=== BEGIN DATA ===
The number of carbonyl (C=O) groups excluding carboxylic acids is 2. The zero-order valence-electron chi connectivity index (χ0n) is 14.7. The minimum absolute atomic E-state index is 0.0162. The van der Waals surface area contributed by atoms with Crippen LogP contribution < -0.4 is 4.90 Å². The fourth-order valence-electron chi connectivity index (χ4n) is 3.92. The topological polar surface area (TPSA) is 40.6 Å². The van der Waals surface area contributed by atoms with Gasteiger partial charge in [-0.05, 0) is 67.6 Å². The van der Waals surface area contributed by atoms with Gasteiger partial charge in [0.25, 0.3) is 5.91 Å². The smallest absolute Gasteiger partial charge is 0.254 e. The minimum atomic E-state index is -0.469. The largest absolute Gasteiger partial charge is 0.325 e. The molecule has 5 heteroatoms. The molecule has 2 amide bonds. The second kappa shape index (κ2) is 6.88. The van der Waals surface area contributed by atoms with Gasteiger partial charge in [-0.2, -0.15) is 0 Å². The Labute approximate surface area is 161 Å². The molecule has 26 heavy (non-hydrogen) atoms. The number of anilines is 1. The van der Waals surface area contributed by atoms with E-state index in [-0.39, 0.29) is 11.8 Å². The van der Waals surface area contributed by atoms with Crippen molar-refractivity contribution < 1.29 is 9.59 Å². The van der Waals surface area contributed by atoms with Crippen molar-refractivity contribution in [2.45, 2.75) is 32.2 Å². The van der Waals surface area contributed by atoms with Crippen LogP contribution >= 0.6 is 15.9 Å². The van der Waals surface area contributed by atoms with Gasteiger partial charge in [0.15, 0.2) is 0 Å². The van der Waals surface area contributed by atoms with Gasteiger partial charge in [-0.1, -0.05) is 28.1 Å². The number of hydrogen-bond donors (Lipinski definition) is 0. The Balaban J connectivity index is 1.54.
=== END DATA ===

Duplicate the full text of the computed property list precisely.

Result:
The number of carbonyl (C=O) groups excluding carboxylic acids is 2. The zero-order valence-electron chi connectivity index (χ0n) is 14.7. The minimum absolute atomic E-state index is 0.0162. The van der Waals surface area contributed by atoms with Crippen LogP contribution < -0.4 is 4.90 Å². The fourth-order valence-electron chi connectivity index (χ4n) is 3.92. The topological polar surface area (TPSA) is 40.6 Å². The van der Waals surface area contributed by atoms with Gasteiger partial charge in [-0.05, 0) is 67.6 Å². The van der Waals surface area contributed by atoms with Gasteiger partial charge in [0.25, 0.3) is 5.91 Å². The smallest absolute Gasteiger partial charge is 0.254 e. The minimum atomic E-state index is -0.469. The largest absolute Gasteiger partial charge is 0.325 e. The molecule has 5 heteroatoms. The molecule has 2 amide bonds. The second kappa shape index (κ2) is 6.88. The van der Waals surface area contributed by atoms with Gasteiger partial charge in [-0.2, -0.15) is 0 Å². The Labute approximate surface area is 161 Å². The molecule has 26 heavy (non-hydrogen) atoms. The number of anilines is 1. The van der Waals surface area contributed by atoms with E-state index in [-0.39, 0.29) is 11.8 Å². The van der Waals surface area contributed by atoms with Crippen molar-refractivity contribution < 1.29 is 9.59 Å². The van der Waals surface area contributed by atoms with Crippen molar-refractivity contribution in [2.45, 2.75) is 32.2 Å². The van der Waals surface area contributed by atoms with Crippen LogP contribution >= 0.6 is 15.9 Å². The van der Waals surface area contributed by atoms with Gasteiger partial charge in [0.15, 0.2) is 0 Å². The van der Waals surface area contributed by atoms with Gasteiger partial charge in [-0.1, -0.05) is 28.1 Å². The number of hydrogen-bond donors (Lipinski definition) is 0. The Balaban J connectivity index is 1.54.